MSH5

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MSH5
Identifiers
Aliases MSH5, G7, MUTSH5, NG23, mutS homolog 5
External IDs MGI: 1329021 HomoloGene: 8415 GeneCards: MSH5
RNA expression pattern
PBB GE MSH5 221406 s at fs.png

PBB GE MSH5 210410 s at fs.png

PBB GE MSH5 212913 at fs.png
More reference expression data
Orthologs
Species Human Mouse
Entrez
Ensembl
UniProt
RefSeq (mRNA)

NM_172166
NM_002441
NM_025259
NM_172165

NM_001146215
NM_013600

RefSeq (protein)

NP_002432
NP_079535
NP_751897
NP_751898
NP_751897.1

NP_001139687.1
NP_038628.2
NP_001139687
NP_038628

Location (UCSC) Chr 6: 31.74 – 31.76 Mb Chr 17: 35.03 – 35.05 Mb
PubMed search [1] [2]
Wikidata
View/Edit Human View/Edit Mouse

MutS protein homolog 5 is a protein that in humans is encoded by the MSH5 gene.[3][4][5][6]

Function[edit]

This gene encodes a member of the mutS family of proteins that are involved in DNA mismatch repair or meiotic recombination processes. This protein is similar to a Saccharomyces cerevisiae protein that participates in meiotic segregation fidelity and crossing-over. This protein forms heterooligomers with another member of this family, mutS homolog 4. Alternative splicing results in four transcript variants encoding three different isoforms.[6]

Mutations[edit]

Mice homozygous for a null Msh5 mutation (Msh5-/-) are viable but sterile.[7] In these mice, the prophase I stage of meiosis is defective due to the disruption of chromosome pairing. This meiotic failure leads, in male mice, to diminution of testicular size, and in female mice, to a complete loss of ovarian structures.

A genetic investigation was performed to test women with premature ovarian failure for mutations in each of four meiotic genes.[8] Among 41 women with premature ovarian failure two were found to be heterozygous for a mutation in the MSH5 gene; among 34 fertile women (controls) no mutations were found in the four tested genes.

These findings in mouse and human indicate that the MSH5 protein plays an important role in meiotic recombination.

In the worm Caenorhabditis elegans, the MSH5 protein is required during meiosis both for normal spontaneous and for gamma-irradiation induced crossover recombination and chiasma formation.[9] Meiotic recombination is often initiated by double strand breaks. MSH5 mutants retain the competence to repair DNA double-strand breaks that are present during meiosis, but they accomplish this repair in a way that does not lead to crossovers between homologous chromosomes.[9] The known mechanism of non-crossover recombinational repair is called synthesis dependent strand annealing (see homologous recombination; see also Bernstein et al.[10]). MSH5 thus appears to be employed in directing the recombinational repair of some double-strand breaks towards the cross over option rather than the non-cross over option.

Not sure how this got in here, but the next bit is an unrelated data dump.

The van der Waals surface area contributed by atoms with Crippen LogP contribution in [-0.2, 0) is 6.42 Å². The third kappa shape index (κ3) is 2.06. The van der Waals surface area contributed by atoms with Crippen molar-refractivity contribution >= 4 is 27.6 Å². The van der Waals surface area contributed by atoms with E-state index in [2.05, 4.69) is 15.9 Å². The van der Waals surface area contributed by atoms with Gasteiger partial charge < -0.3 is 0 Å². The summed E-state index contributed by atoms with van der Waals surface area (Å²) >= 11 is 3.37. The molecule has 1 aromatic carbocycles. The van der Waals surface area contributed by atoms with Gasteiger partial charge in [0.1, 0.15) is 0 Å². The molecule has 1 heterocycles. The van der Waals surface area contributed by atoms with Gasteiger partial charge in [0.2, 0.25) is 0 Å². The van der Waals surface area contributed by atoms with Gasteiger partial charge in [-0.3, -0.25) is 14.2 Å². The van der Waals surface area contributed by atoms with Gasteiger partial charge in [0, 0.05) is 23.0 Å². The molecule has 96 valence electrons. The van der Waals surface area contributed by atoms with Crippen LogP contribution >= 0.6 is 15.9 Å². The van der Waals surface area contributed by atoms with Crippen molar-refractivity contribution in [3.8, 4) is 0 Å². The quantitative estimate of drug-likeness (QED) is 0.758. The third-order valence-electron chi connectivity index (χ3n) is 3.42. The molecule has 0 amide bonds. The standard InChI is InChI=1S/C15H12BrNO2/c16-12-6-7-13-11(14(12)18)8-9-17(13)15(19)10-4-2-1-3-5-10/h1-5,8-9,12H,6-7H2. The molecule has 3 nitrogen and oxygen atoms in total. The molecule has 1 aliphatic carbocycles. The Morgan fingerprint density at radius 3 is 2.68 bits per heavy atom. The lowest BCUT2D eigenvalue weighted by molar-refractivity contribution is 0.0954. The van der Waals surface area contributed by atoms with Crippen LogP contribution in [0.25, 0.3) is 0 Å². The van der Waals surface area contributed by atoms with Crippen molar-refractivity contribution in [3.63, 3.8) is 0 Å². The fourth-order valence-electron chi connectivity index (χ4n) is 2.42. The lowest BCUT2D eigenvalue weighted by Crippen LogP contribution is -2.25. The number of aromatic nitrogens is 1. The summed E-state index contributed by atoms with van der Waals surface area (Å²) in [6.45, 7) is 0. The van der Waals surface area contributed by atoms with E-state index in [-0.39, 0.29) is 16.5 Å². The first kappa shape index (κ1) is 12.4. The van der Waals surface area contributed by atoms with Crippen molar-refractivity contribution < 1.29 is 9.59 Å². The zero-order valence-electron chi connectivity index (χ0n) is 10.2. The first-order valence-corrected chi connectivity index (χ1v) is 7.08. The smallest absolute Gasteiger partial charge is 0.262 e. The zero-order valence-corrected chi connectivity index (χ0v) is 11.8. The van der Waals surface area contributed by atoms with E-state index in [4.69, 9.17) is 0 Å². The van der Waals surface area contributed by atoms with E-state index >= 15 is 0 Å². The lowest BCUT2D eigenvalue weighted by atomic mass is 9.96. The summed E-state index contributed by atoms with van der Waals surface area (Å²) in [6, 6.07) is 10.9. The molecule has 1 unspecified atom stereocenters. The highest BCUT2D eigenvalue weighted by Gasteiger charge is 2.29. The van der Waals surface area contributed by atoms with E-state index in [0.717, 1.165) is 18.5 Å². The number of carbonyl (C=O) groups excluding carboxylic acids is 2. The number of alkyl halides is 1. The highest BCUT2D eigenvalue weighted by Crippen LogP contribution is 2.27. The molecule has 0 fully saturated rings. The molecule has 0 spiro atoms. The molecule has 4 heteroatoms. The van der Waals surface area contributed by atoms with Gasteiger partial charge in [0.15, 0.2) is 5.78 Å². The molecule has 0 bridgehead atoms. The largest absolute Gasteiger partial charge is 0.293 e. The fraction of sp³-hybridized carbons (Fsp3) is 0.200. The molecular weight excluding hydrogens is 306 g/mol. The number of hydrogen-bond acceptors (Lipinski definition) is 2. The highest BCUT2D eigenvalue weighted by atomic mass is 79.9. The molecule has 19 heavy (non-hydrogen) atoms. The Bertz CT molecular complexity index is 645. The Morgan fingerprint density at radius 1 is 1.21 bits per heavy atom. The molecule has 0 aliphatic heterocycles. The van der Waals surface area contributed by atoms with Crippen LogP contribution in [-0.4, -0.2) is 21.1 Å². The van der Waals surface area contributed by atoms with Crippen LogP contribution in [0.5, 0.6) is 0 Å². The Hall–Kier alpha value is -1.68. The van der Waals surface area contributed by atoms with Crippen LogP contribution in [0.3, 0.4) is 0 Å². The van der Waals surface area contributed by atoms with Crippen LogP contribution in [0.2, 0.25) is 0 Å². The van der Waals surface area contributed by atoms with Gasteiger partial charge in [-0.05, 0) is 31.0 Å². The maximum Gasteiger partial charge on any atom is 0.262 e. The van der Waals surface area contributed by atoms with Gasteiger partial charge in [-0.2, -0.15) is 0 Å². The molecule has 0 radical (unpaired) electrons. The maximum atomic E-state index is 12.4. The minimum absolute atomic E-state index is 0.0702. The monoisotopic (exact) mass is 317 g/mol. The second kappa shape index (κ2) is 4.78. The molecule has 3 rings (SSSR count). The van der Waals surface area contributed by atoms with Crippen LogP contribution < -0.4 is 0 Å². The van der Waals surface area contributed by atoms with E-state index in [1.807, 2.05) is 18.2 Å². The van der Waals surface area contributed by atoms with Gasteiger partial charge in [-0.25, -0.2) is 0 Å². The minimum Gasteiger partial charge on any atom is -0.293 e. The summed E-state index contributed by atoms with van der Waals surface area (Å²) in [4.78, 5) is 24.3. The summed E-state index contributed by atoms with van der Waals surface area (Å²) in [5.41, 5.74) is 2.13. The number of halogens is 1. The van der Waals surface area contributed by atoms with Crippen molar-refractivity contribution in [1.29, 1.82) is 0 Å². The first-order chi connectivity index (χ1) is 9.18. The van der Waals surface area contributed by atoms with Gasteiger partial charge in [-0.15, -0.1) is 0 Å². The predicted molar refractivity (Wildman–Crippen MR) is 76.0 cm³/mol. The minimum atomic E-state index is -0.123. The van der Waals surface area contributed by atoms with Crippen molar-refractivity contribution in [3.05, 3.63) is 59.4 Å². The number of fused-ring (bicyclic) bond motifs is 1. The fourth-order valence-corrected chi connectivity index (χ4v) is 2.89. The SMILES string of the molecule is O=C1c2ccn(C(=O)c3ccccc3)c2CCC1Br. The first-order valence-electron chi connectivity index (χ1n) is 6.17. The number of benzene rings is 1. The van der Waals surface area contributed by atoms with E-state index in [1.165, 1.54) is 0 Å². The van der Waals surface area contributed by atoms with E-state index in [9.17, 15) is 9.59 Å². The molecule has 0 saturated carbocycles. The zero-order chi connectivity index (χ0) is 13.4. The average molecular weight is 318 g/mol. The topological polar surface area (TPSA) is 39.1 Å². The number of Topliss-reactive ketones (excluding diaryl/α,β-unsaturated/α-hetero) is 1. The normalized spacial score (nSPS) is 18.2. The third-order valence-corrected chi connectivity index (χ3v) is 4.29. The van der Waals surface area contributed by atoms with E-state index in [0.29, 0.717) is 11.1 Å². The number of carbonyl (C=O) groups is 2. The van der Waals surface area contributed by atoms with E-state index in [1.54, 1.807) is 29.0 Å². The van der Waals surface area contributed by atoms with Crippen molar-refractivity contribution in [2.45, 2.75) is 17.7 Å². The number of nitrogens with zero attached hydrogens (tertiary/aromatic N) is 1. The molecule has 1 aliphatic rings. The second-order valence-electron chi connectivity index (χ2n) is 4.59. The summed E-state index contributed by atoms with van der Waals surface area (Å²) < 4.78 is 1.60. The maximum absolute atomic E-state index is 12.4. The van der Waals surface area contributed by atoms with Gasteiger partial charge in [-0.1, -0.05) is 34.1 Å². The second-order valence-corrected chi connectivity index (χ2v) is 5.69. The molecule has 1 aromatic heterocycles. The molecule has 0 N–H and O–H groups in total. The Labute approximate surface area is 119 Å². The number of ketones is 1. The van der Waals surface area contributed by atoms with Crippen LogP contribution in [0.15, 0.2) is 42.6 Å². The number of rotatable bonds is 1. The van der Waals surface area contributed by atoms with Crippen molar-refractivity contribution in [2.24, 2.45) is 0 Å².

Interactions[edit]

MSH5 has been shown to interact with MSH4.[4][11][12]

References[edit]

  1. ^ "Human PubMed Reference:". 
  2. ^ "Mouse PubMed Reference:". 
  3. ^ Her C, Doggett NA (Aug 1998). "Cloning, structural characterization, and chromosomal localization of the human orthologue of Saccharomyces cerevisiae MSH5 gene". Genomics. 52 (1): 50–61. doi:10.1006/geno.1998.5374. PMID 9740671. 
  4. ^ a b Winand NJ, Panzer JA, Kolodner RD (Oct 1998). "Cloning and characterization of the human and Caenorhabditis elegans homologs of the Saccharomyces cerevisiae MSH5 gene". Genomics. 53 (1): 69–80. doi:10.1006/geno.1998.5447. PMID 9787078. 
  5. ^ Snowden T, Shim KS, Schmutte C, Acharya S, Fishel R (Jan 2008). "hMSH4-hMSH5 adenosine nucleotide processing and interactions with homologous recombination machinery". The Journal of Biological Chemistry. 283 (1): 145–54. doi:10.1074/jbc.M704060200. PMC 2841433Freely accessible. PMID 17977839. 
  6. ^ a b "Entrez Gene: MSH5 mutS homolog 5 (E. coli)". 
  7. ^ Edelmann W, Cohen PE, Kneitz B, Winand N, Lia M, Heyer J, Kolodner R, Pollard JW, Kucherlapati R (Jan 1999). "Mammalian MutS homologue 5 is required for chromosome pairing in meiosis". Nature Genetics. 21 (1): 123–7. doi:10.1038/5075. PMID 9916805. 
  8. ^ Mandon-Pépin B, Touraine P, Kuttenn F, Derbois C, Rouxel A, Matsuda F, Nicolas A, Cotinot C, Fellous M (Jan 2008). "Genetic investigation of four meiotic genes in women with premature ovarian failure". European Journal of Endocrinology / European Federation of Endocrine Societies. 158 (1): 107–15. doi:10.1530/EJE-07-0400. PMID 18166824. 
  9. ^ a b Kelly KO, Dernburg AF, Stanfield GM, Villeneuve AM (Oct 2000). "Caenorhabditis elegans msh-5 is required for both normal and radiation-induced meiotic crossing over but not for completion of meiosis". Genetics. 156 (2): 617–30. PMC 1461284Freely accessible. PMID 11014811. 
  10. ^ Harris Bernstein, Carol Bernstein and Richard E. Michod (2011). Meiosis as an Evolutionary Adaptation for DNA Repair. DNA Repair, Dr. Inna Kruman (Ed). ISBN 978-953-307-697-3, InTech, Available from http://www.intechopen.com/books/dna-repair/meiosis-as-an-evolutionary-adaptation-for-dna-repair.
  11. ^ Her C, Wu X, Griswold MD, Zhou F (Feb 2003). "Human MutS homologue MSH4 physically interacts with von Hippel-Lindau tumor suppressor-binding protein 1". Cancer Research. 63 (4): 865–72. PMID 12591739. 
  12. ^ Bocker T, Barusevicius A, Snowden T, Rasio D, Guerrette S, Robbins D, Schmidt C, Burczak J, Croce CM, Copeland T, Kovatich AJ, Fishel R (Feb 1999). "hMSH5: a human MutS homologue that forms a novel heterodimer with hMSH4 and is expressed during spermatogenesis". Cancer Research. 59 (4): 816–22. PMID 10029069. 

Further reading[edit]